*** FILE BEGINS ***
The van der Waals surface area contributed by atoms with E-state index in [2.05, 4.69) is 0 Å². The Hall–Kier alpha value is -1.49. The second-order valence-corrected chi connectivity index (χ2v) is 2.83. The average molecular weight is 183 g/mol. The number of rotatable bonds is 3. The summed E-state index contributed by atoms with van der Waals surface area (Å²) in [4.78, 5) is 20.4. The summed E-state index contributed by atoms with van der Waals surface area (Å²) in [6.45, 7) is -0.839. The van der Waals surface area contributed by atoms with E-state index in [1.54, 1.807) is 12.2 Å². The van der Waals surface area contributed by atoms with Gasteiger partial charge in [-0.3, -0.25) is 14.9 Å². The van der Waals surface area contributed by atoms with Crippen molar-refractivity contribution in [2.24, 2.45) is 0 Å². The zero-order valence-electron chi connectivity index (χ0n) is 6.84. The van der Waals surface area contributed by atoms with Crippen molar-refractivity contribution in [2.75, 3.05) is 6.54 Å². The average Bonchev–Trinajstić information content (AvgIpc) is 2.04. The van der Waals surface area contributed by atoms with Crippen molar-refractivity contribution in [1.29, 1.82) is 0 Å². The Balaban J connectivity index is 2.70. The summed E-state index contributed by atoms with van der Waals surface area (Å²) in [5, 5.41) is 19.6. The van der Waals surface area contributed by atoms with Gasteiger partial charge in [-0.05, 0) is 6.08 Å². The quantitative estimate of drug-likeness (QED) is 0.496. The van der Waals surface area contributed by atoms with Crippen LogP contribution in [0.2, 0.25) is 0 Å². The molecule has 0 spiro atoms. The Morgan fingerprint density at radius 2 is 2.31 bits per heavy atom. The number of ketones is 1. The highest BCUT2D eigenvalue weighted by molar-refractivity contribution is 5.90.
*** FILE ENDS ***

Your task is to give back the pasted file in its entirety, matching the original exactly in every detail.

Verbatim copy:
The van der Waals surface area contributed by atoms with E-state index in [2.05, 4.69) is 0 Å². The Hall–Kier alpha value is -1.49. The second-order valence-corrected chi connectivity index (χ2v) is 2.83. The average molecular weight is 183 g/mol. The number of rotatable bonds is 3. The summed E-state index contributed by atoms with van der Waals surface area (Å²) in [4.78, 5) is 20.4. The summed E-state index contributed by atoms with van der Waals surface area (Å²) in [6.45, 7) is -0.839. The van der Waals surface area contributed by atoms with E-state index in [1.54, 1.807) is 12.2 Å². The van der Waals surface area contributed by atoms with Gasteiger partial charge in [-0.3, -0.25) is 14.9 Å². The van der Waals surface area contributed by atoms with Crippen molar-refractivity contribution in [2.24, 2.45) is 0 Å². The zero-order valence-electron chi connectivity index (χ0n) is 6.84. The van der Waals surface area contributed by atoms with Crippen molar-refractivity contribution in [2.75, 3.05) is 6.54 Å². The average Bonchev–Trinajstić information content (AvgIpc) is 2.04. The van der Waals surface area contributed by atoms with Crippen molar-refractivity contribution in [1.29, 1.82) is 0 Å². The Balaban J connectivity index is 2.70. The summed E-state index contributed by atoms with van der Waals surface area (Å²) in [5, 5.41) is 19.6. The van der Waals surface area contributed by atoms with Gasteiger partial charge in [-0.05, 0) is 6.08 Å². The quantitative estimate of drug-likeness (QED) is 0.496. The van der Waals surface area contributed by atoms with Crippen LogP contribution in [0.2, 0.25) is 0 Å². The molecule has 0 spiro atoms. The Morgan fingerprint density at radius 2 is 2.31 bits per heavy atom. The number of ketones is 1. The highest BCUT2D eigenvalue weighted by molar-refractivity contribution is 5.90.